Editor-in-Chief eMediNexus – Dr KK Aggarwal
27th January 2019
Dengue patients should defer blood donation for up to 6-12 months post-infection

Dr KK Aggarwal, Padma Shri Awardee

Should screening for dengue be mandatory before blood transfusion?

I recently came across a story in The Muscat Daily (Jan. 23, 2019) which said "the Ministry of Health (MoH) and the Department of Blood Banks Services in Oman have announced on their Twitter accounts that "those affected by dengue virus will not be allowed to donate blood for six months". Dengue cases are being reported in the country. The latest figures by the Ministry of Health revealed that until January 22, there were 52 recorded cases of dengue fever. In a statement, MoH said, “As a precautionary measure to prevent the spread of the infection, residents and citizens of the dengue-affected areas will also not be allowed to donate blood for 28 days."  According to the Ministry, this is being put in place to help "prevent others from contracting the disease".

Travel is a risk factor for spread of any infectious disease. With increasing travel, there is a chance of the disease appearing in another part of the country or the globe, where it did not occur previously. Consequently, the prevalence of dengue has increased several-folds across the world...read more

A round-up of happenings in medicine this week

Dr KK Aggarwal, Padma Shri Awardee

Alcohol and the AF link: India is going through a new epidemic of atrial fibrillation (AF), which is linked to acute attacks of paralysis. Now a study published in the journal Heart Rhythm has shown that regular alcohol intake at moderate levels (8-21 drinks per week) is associated with electrical and structural changes in atrial myocardium.    

Moderate alcohol consumption is an independent predictor of the atrial remodeling, characterized by significantly reduced atrial voltage and conduction velocities and increased atrial dimensions. The same was not found for mild alcohol intake levels, defined as two to seven drinks per week....read more

Practice Updates

Cigarette filters are the no.1 plastic pollutant

Plastic straws and bags have received widespread attention as pollutants. But another, even bigger, plastic problem has been slipping under the radar --cigarette filters. Cigarette butts containing plastic filters are the most littered item in the world.
"Many smokers assume the filters are made of a biodegradable material," says Elizabeth Smith, who works on tobacco control policy at the University of California San Francisco. In fact, filters are made of cellulose acetate -- a type of plastic that can take up to a decade to decompose... read more

India accounts for half of all leprosy cases: WHO

Around 2 lakh leprosy cases continue to be reported every year in the world with India accounting for more than half of them, the WHO said Friday, adding leprosy-related ‘discrimination, stigma and prejudice’ were the most powerful barriers in ending the... read more

Study shows link between chronic periodontitis and Alzheimer's disease

Chronic periodontitis caused by Porphyromonas gingivalis has been found to be a potential risk factor of Alzheimer's disease. This same bacteria were also found in 51 out of 53 brain autopsies of Alzheimer's disease patients, according to new research... read more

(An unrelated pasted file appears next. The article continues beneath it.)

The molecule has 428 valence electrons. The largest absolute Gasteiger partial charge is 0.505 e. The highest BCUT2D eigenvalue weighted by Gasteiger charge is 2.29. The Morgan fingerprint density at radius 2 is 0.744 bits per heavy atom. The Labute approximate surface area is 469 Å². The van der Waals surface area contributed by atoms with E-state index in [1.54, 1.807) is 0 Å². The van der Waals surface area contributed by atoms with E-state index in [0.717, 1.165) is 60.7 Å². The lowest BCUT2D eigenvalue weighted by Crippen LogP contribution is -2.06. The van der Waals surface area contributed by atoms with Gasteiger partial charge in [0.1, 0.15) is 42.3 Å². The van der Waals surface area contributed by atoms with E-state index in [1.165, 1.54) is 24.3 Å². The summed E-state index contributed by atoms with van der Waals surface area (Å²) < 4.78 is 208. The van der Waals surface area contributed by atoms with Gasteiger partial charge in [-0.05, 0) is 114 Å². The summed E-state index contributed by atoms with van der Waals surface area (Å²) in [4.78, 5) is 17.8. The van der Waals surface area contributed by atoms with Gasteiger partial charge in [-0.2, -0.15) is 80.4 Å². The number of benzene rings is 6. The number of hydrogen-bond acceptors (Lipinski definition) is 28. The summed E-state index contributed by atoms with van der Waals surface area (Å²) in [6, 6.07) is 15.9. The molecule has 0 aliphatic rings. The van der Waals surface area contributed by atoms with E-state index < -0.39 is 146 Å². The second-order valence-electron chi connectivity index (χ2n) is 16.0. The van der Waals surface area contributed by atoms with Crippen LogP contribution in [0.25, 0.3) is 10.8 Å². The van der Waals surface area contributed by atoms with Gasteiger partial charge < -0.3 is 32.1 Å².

CDC cautions about outbreak of salmonella infections linked to pet hedgehogs

The US Centers for Disease Control and Prevention (CDC) is investigating a multistate outbreak of Salmonella infections linked to contact with pet hedgehogs. Eleven people infected with the outbreak strain of Salmonella have been reported from eight states...read more

Tachycardia in cancer patients is a predictor of poor prognosis

Cancer patients who experienced tachycardia within one year of cancer diagnosis had higher mortality rates up to 10 years after diagnosis of tachycardia, according to research presented Jan 25, 2019 at the American College of Cardiology's... read more

High demanding jobs increase risk of weight gain in women

Long-term exposures to heavy pressures at work seem to predispose women to weight gain, irrespective of whether they have received an academic education, as per a study of more than 3,800 people... read more

eMedi Humor
Medicolegal Corner
eMedi Quiz
1. Macular edema.
2. Sympathetic ophthalmia.
3. Optic nerve avulsion.
4. Delayed vitreous hemorrhage.
Lifestyle Updates
Inspirational Story 2: 3 Attitudes
A high-fibre diet is the gateway to preventing non-communicable diseases (NCDs)
At least 50% of the diet should be composed of fruits and vegetables rich in fibre
New Delhi, 26 January 2019: According to ‘convincing evidence” from a study commissioned by the World Health Organisation, consuming fibre and whole grains can reduce health risks from non-communicable diseases (NCDs) such as heart disease. The paper published in The Lancet indicates that eating fibre-rich foods reduces the incidence of coronary heart disease, stroke, type 2 diabetes and colorectal cancer by 16% to 24%. A higher fibre intake is also associated with lower bodyweight, systolic blood pressure and total cholesterol when compared with lower intake.

The recommended daily allowance, or RDA, of the ICMR for fibre is 25g/day. A healthy diet is one in which about half is made up fruits and vegetables (45% to 50%) and a fourth is cereal and millets (rice/wheat/millets, etc). A person should get 55% to 60% of energy from carbohydrates, 25% to 30% energy from fats and oils (less than 10% energy from saturated fats and almost nil from trans fats), and 10% to 15% energy from protein diet.

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